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Old 06-29-2005, 07:01 AM   #2
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I'm sorry to see this. I used to volunteer at a womens resource center. Even with restraining orders it was difficult to get the police to follow through resulting in the death of one of our clients. It's sad this issue is getting even less support now
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Old 06-29-2005, 08:25 AM   #3
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I was very sorry and ANGRY to see this too, SW, and I also liked O'Conner's dissent.

The Wellstone Foundation has a good campaign to fight domestic violence for anyone interested.

http://wellstone.org
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Old 06-29-2005, 09:27 AM   #4
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This case is tragic, but leaves a number of questions unanswered about how we deal with restraining orders.

Enforcement of restraining orders takes an enourmous amount of law enforcement bandwidth. If we expect an officer to be dispatched for every violation, we would need to increase the size of our police forces multiple times over.

We should also weigh the affect of a restraining order. Is it a "mini-law" that we can act upon when the individual violates the terms? Or does it create a right to a private security agent to prevent violations of the order?
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Old 06-29-2005, 10:29 AM   #5
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I'm sorry to see this. Thanks for the info about the Wellstone thing, Sherry. I'd lost that bookmark on my computer.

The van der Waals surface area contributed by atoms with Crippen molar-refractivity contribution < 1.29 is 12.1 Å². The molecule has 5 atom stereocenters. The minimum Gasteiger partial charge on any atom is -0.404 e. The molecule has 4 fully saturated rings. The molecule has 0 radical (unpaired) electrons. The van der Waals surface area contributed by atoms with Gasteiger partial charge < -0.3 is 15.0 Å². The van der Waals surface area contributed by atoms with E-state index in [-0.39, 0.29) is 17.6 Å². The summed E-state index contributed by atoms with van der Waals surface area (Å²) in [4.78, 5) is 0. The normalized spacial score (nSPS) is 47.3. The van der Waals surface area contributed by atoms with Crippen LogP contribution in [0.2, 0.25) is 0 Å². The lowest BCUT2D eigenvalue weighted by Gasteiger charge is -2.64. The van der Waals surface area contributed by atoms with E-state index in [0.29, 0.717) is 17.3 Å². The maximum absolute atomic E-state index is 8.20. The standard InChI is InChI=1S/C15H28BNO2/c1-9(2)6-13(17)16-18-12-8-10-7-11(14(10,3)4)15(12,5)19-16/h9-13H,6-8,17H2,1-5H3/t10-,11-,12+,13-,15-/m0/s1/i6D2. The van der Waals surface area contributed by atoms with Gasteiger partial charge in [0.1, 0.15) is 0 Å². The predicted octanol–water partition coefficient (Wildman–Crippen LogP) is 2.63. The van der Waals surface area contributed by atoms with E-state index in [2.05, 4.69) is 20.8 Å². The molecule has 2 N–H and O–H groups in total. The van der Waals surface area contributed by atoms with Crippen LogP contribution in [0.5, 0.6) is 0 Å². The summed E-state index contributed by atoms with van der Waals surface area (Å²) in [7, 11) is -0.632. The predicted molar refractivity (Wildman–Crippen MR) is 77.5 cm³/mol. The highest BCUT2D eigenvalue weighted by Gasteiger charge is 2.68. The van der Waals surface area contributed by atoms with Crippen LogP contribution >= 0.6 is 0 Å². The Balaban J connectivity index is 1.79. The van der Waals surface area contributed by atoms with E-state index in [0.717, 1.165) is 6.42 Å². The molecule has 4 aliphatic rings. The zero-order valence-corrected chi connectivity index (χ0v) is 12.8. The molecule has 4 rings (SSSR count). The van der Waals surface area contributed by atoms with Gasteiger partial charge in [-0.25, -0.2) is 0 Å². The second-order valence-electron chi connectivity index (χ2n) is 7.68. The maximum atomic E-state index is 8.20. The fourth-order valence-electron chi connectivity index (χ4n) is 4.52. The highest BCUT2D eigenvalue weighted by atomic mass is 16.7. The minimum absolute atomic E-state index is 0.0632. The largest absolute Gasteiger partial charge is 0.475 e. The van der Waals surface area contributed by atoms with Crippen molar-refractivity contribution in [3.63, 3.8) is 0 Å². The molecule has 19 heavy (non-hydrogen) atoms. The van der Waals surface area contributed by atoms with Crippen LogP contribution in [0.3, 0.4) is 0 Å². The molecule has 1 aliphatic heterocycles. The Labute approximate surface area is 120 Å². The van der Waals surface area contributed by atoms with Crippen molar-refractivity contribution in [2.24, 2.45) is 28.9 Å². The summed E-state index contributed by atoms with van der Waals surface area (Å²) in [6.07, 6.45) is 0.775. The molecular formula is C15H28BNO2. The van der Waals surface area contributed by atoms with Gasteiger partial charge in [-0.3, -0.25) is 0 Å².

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Old 06-29-2005, 01:22 PM   #6
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Quote:
Originally posted by nbcrusader
This case is tragic, but leaves a number of questions unanswered about how we deal with restraining orders.

Enforcement of restraining orders takes an enourmous amount of law enforcement bandwidth. If we expect an officer to be dispatched for every violation, we would need to increase the size of our police forces multiple times over.

We should also weigh the affect of a restraining order. Is it a "mini-law" that we can act upon when the individual violates the terms? Or does it create a right to a private security agent to prevent violations of the order?
I agree it takes a lot of time. However, this case was actually a kidnapping as the order included contact with the children. She even read it to the cops 2 different times. I also made an error, he had the girls in the cab with him and had been driving around with them dead for at least a couple hours.

Most deaths are after a restraining order has been taken out and the orders aren't enforceable until broken. This case is tragic because the order was violated and the attitude was - oh well he's the father. The police were negligent.
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Old 06-29-2005, 01:55 PM   #7
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A few things:

1) The dissent was actually written by Stevens, and joined by Ginsburg. O'Connor joined Scalia's opinion.

2) I think this is a clear violation of Equal Protection, but the Due Process argument makes less sense to me.